Commercial Bt Strains as a Putative Cause of Infections in Humans

The few data that are available on Bt in humans suggest that under highly unusual circumstances this bacterium might be an opportunistic pathogen.6 Very few cases of statistically reliable adverse effects associated with human exposure to Bt insecticides are known, and even these consist only of temporary skin and mild throat irritation in persons who apply spray. There is only one case where a serious illness was associated with occupational exposure to Bt. In this case, a farmer splashed in the face with a commercial preparation of Bt developed an ocular ulcer.38 Exposure to Bt was characterized as the cause of the condition since this species was isolated from a swab of the farmer's eye 13 days following exposure. However, there was substantial evidence that Bt may not have been responsible because the ulcer was not examined directly for the presence of Bt and it was not realized that spores of this bacterium might persist in the eye without vegetative growth. Absence of vegetative growth would make it unlikely that Bt caused the ulcer. Clearance from eyes was subsequently investigated and it was determined that Bt administered to rabbit eyes was able to persist for at least a week. Persistence was dose-dependent and repeated flushing did not completely remove all of the initial inoculum.3940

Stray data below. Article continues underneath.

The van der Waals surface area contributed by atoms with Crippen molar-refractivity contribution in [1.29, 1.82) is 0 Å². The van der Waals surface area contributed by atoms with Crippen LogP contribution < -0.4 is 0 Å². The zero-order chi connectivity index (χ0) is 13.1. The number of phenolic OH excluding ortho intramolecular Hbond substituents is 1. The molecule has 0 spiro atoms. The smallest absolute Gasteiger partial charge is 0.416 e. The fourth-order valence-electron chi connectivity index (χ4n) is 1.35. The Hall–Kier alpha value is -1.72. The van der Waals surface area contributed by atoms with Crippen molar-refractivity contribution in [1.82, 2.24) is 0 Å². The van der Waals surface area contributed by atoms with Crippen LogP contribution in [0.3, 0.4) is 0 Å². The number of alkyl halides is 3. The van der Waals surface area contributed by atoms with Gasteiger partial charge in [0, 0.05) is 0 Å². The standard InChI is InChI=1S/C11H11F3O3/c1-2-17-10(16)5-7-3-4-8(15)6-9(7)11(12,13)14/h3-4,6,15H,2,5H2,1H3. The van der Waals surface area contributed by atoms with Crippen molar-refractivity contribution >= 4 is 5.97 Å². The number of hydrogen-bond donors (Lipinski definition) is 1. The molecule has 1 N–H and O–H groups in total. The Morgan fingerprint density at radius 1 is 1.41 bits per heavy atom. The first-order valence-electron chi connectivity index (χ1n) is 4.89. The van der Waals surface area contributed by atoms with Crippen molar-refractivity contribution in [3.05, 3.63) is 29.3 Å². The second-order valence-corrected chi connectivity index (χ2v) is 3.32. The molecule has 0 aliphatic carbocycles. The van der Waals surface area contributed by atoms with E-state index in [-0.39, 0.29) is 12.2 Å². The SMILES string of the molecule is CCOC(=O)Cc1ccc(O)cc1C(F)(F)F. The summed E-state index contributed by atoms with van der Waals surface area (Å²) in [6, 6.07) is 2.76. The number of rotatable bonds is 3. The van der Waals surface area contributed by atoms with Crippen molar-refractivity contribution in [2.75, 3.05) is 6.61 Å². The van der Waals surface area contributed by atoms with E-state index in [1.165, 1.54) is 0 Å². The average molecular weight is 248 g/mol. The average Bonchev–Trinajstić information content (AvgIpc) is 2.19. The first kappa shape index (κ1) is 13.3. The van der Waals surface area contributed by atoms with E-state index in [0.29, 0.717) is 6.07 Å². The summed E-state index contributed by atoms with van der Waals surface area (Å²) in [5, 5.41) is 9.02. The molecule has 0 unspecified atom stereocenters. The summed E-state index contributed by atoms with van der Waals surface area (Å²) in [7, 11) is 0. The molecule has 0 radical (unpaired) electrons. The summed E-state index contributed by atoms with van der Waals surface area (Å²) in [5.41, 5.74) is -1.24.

In another case, Bt was isolated from burn wounds on a human and from water used to treat these wounds.41 Although the isolates produced parasporal bodies composed of proteins of 141, 83, and 81 kDa, these isolates were not toxic to Pieris bras-sicae (Lepidoptera) or Aedes aegypti (Diptera), and could not be serotyped because they did not have flagella. The latter is an important distinction because all Bt strains used in commercial formulations have flagella. This demonstrates that these isolates originated from an environmental source, apparently the water used to treat the wound, and not from commercial products. In addition, even if the source was water, it is highly questionable whether the Bt actually could cause an infection in intact skin, as commercial isolates were not infectious when applied to abraded skin of rabbits. This case as well as other putative mammalian infections were recently reviewed and critically assessed by Siegel.6 Based on these studies and analyses, there is no evidence that Bt strains from commercial products cause infections that lead to diseases of any significance in humans.

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